‘Photography and poetry have been yoked together for me since I first picked up a camera in 1962. In fact, I became obsessed with photography virtually from that moment, an obsession ignited because I saw in it a way to make poetry – which I’d tried doggedly to write for the three previous years – without suffering the anguish of sitting in place and ceaselessly sifting words together (not imagining how much more pain being a photographer could extract).’ – from Tod Papageorge’s essay, Words for Pictures, in his book Passing Through Eden (found at Alec Soth’s blog)
I’ve read many interviews with authors, and often they recount how as children they were forever making up stories and fashioning little books out of scraps of paper to give to their parents and friends. I was not one of these children. Instead I was (and still am) a prolific journal writer and book reader. In the long list of shoulds that I carry around with me, I’ve often thought that I should’ve been one of those kids. I should be a natural-born storyteller. But last week, as I edited the photos from the christening and put together a gallery of 84 images for my client, I realised that I’ve been telling stories all along – just in different ways. The gallery had a beginning, a middle and an end; it contained emotion and special moments and memories. It told not only the story of the day’s events, but the story that I as the photographer had created.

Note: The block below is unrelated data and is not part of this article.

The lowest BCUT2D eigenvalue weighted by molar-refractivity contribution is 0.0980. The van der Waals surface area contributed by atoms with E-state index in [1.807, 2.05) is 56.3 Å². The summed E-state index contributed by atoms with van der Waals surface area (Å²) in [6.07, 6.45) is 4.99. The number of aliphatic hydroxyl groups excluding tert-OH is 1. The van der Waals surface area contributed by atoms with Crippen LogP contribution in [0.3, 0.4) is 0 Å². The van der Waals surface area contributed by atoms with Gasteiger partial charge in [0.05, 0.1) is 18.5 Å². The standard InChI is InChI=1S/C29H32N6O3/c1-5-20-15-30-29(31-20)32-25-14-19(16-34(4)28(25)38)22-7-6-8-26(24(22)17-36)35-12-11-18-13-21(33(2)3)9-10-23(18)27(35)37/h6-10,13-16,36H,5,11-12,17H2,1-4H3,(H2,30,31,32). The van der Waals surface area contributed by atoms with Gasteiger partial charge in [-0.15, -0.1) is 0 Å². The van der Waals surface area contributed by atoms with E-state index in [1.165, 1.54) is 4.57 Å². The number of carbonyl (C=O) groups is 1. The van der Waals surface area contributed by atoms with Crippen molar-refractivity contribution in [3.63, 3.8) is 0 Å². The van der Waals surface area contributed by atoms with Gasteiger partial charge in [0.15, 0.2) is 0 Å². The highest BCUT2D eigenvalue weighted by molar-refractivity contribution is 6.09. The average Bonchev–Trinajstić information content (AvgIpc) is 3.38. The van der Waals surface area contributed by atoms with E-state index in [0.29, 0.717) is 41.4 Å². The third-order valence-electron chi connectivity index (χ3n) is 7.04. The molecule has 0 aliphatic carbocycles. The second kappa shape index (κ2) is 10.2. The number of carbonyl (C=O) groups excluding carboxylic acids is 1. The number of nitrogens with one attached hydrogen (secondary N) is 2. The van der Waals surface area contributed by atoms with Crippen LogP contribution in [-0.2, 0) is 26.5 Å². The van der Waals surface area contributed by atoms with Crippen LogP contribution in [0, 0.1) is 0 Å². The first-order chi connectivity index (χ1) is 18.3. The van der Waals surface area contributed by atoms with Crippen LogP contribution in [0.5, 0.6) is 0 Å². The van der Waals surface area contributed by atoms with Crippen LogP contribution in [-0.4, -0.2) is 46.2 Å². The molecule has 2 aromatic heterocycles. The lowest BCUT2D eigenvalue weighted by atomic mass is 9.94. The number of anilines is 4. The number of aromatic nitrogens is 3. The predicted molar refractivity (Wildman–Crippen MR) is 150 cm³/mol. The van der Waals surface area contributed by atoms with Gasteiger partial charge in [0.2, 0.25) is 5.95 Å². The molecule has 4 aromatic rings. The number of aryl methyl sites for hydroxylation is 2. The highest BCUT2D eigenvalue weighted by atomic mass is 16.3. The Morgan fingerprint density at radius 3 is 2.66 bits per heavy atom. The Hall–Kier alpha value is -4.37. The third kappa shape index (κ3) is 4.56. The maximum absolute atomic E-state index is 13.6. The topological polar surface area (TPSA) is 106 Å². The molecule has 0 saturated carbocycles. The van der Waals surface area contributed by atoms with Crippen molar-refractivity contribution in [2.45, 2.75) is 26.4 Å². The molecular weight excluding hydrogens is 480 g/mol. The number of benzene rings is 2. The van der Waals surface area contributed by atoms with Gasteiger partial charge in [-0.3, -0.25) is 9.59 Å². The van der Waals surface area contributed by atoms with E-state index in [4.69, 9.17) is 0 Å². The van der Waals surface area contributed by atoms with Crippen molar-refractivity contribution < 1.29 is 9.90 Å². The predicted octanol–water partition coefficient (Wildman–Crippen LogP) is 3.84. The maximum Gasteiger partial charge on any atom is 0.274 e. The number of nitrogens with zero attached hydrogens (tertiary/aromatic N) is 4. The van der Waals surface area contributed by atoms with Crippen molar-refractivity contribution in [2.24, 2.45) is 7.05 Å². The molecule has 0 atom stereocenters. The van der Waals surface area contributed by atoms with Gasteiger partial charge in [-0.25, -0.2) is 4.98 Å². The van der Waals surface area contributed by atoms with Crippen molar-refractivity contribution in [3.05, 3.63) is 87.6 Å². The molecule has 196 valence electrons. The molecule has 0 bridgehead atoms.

One of the frustrations I’ve had with writing has been how to describe a scene. I’m very good at conveying the emotion – the internal world – but feel lacking when creating the architecture of the story and a sense of place. Since I’ve picked up a camera again and started moving in a new direction, something has clicked inside me. It’s as if I was casting around for the right medium to communicate what I wanted to say, and now I’ve found it.
Photographs by Diane Arbus
Sunday night I watched a film that rang so many bells in my head. Diane Arbus’s work has always been such an inspiration to me, and I loved the concept of creating a story around the what-ifs of her life. I had to watch it twice: first to enjoy the story, second to watch the images, as if they were still photographs. I’ve always been a film buff, and now I see why. Stories, and images, and words, all tied together. It seems so obvious now. I’m not saying I’m about to become a filmmaker (but, god, wouldn’t that be fabulous?) but I can see a door opening somewhere in the future, a door i’ll want to walk through.